The Debate Over Proposed Changes to West Point Loma Boulevard Continue

by on May 3, 2019 · 6 comments

in Ocean Beach

An example of a Class IV bike lane.

Editordude: In the interests of furthering the discussion about the plans for West Point Loma Blvd, here is local bicycling enthusiast Nicole Burgess’s take. We welcome any other viewpoints on this issue.

A Wonderful Transformation for West Point Loma Blvd

by Nicole Burgess

Yay – I will finally be able to safely ride my bike down West Point Loma Blvd to get ice cream at 31 Flavors.  And I can stop at Barons and Grocery Outlet for some groceries. And the next day, I might hit the bank and enjoy a yoga class.  A short bike ride to local businesses is a great amenity for all of us.

I am truly grateful for the community of Ocean Beach and Point Loma for supporting this amazing opportunity to repurpose our streets as they are resurfaced.  Many thanks also to Council Member Campbell for supporting a Class IV bikeway to provide a safe facility for all ages and abilities. Repurposing our streets as they are resurfaced is a very cost-effective approach to making our streets safer while providing an option for more people to bike, walk, and roll.  And West Point Loma is a perfect example.

The segment along West Point Loma Blvd from Nimitz Blvd to Sports Arena Blvd will be going on a “road diet” or shall we say it is being transformed to accommodate all users of the road.  Vehicle lanes will be reduced to one lane in each direction but the choke points at the west and east end will not be changed. Reducing the number of vehicle lanes will provide the space for a safe and comfortable bikeway, also referred to as a Class IV Bikeway or Cycle Track.

The reduction of lanes will create traffic calming to foster safer driving behaviors.  Speeds will be reduced but the average travel time through this corridor will be relatively the same (approximately a 4 second delay). This small few seconds is well worth the safety benefits for all. We applaud the City of SD for implementing a true Vision Zero Solution for Safety as the recommended treatment and support the City’s goals for safety to be a top priority.

There are other benefits to the neighborhood, such as,  home values will likely increase, parents can let their kids get to their neighborhood schools by foot or bike, and more people will be out and about visiting local business and being social.  This all creates a more vibrant, healthy, and enjoyable place to live, work, and play.

Just in time for summer, our neighbors to the east of Nimitz, can now safely hop on their bike and safely pedal to the beach and best of all, they will not have to worry about parking a car.  They will now have the best front row parking on the sand. I look forward to sharing smiles with new riders in the neighborhood. Thank you again, to all of you, for supporting a healthy lifestyles and a healthy future.  Ride on…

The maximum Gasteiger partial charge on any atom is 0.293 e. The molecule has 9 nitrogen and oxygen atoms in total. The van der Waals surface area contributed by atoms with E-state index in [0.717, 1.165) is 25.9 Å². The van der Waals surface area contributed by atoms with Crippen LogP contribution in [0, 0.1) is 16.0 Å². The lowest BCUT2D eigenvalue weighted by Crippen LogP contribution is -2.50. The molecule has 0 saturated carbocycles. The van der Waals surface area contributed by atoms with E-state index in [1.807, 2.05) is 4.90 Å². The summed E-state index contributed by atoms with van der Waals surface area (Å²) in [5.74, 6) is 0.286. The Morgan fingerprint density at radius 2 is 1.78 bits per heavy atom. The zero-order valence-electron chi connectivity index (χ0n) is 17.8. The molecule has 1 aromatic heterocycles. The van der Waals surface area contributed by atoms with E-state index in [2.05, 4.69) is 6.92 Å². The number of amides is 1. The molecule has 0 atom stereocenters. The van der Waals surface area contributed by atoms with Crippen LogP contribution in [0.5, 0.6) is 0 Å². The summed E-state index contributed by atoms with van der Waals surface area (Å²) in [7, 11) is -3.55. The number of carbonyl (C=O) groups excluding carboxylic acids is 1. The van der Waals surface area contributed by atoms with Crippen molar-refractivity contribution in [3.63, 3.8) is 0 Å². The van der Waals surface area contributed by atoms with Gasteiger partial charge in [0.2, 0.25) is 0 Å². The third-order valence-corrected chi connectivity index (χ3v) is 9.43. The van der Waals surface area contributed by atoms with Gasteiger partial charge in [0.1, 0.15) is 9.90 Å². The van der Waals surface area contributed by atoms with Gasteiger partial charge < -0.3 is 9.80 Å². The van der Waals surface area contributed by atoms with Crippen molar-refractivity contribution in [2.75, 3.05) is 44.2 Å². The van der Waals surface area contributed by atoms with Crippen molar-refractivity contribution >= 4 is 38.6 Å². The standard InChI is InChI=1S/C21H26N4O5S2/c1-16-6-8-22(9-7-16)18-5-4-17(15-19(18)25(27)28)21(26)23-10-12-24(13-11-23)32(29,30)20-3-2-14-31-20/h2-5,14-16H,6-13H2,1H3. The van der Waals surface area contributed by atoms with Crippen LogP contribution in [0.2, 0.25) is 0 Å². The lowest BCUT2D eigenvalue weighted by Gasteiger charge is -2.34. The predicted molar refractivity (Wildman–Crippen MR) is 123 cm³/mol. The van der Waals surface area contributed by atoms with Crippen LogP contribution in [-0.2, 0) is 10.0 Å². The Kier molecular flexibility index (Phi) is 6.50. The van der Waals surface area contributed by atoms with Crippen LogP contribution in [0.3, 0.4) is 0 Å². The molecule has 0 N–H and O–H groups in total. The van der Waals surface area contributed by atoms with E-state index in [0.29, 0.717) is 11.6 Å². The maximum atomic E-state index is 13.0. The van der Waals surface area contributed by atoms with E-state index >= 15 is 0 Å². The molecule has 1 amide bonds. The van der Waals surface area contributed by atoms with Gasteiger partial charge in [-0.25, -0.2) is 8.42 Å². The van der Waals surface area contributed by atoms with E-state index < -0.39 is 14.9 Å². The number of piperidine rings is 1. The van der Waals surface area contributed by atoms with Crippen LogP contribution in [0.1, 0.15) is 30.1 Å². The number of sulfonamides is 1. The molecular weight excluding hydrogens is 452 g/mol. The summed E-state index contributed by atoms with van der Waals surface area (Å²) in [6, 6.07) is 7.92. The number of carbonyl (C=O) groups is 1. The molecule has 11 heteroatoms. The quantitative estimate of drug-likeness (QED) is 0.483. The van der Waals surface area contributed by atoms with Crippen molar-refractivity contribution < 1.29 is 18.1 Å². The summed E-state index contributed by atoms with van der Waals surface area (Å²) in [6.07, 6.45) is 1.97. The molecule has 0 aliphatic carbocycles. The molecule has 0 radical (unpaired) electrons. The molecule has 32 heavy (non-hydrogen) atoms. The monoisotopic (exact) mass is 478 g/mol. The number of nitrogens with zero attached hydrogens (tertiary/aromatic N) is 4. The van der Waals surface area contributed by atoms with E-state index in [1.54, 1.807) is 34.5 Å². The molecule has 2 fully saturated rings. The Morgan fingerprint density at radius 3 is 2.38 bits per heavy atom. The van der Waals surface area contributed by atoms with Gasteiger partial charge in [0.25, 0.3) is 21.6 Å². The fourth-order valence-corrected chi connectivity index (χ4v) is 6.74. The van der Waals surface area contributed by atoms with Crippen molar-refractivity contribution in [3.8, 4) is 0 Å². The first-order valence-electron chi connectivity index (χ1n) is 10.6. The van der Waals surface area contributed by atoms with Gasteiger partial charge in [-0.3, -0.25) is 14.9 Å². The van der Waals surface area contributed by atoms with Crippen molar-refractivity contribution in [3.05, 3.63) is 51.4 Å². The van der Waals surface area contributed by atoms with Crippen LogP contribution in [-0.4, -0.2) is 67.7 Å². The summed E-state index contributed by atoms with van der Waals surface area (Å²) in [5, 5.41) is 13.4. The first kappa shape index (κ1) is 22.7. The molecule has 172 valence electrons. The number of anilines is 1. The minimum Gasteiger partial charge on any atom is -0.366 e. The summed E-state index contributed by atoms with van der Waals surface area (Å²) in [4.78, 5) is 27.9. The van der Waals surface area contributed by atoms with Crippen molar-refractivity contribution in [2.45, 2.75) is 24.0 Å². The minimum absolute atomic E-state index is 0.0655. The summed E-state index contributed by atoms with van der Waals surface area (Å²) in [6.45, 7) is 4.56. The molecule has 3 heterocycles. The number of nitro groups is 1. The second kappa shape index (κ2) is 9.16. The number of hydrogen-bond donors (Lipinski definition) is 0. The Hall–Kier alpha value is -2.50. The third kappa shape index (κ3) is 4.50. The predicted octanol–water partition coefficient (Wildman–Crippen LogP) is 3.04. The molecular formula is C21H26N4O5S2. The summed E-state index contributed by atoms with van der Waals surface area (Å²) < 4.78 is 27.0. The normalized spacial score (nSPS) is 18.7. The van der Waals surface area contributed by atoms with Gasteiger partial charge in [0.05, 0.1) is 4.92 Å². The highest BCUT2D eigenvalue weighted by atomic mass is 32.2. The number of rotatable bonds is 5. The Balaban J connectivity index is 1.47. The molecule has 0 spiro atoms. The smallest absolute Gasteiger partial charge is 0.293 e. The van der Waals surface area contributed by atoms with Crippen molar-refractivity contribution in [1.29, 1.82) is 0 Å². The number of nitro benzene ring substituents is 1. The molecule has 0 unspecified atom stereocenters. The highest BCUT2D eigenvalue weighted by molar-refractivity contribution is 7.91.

{ 6 comments… read them below or add one }

Geoff Page May 3, 2019 at 11:17 am

Ms. Burgess,

Can you provide the support for this statement in your piece?

“Speeds will be reduced but the average travel time through this corridor will be relatively the same (approximately a 4 second delay).”


ZZ May 6, 2019 at 10:57 am

Of course not. You can’t reduce 2 lanes to 1 on a 5 minute route and only slow down a trip by 4 seconds (out of about 300).

There will be like 20 people who can get to Barron’s more easily by bike and will actually do so. The 25,000 people in OB, however, not so much. I’m curious about what the owners of businesses along the route think.

If the city really wants a bike lane, it is going to have to eminent domain a strip of land on the side of WPL. Fortunately the setbacks are pretty large there.


triggerfinger May 7, 2019 at 11:42 am

Those sidewalks are in the public right of way, so eminent domain not required. Tthere’s certainly a lot of room there to work with if anyone is willing.


Christo K May 6, 2019 at 4:15 pm

When do bikes start getting taxed to pay for taking away infrastructure that motorists paid for?


Paul May 7, 2019 at 5:13 pm

What do you mean “motorists paid for”? They barely pay for half of road costs: The rest comes from general funds we all pay into.


Sam May 7, 2019 at 6:37 pm

I agree Christo. Wasn’t there a state proposal a few years ago that would tax the number of miles you drive rather than taxing gas?

It seems to me that if we are going to start building additional infrastructure for bicycles, they should have to foot the bill via registration and usage taxes. Just sayin’


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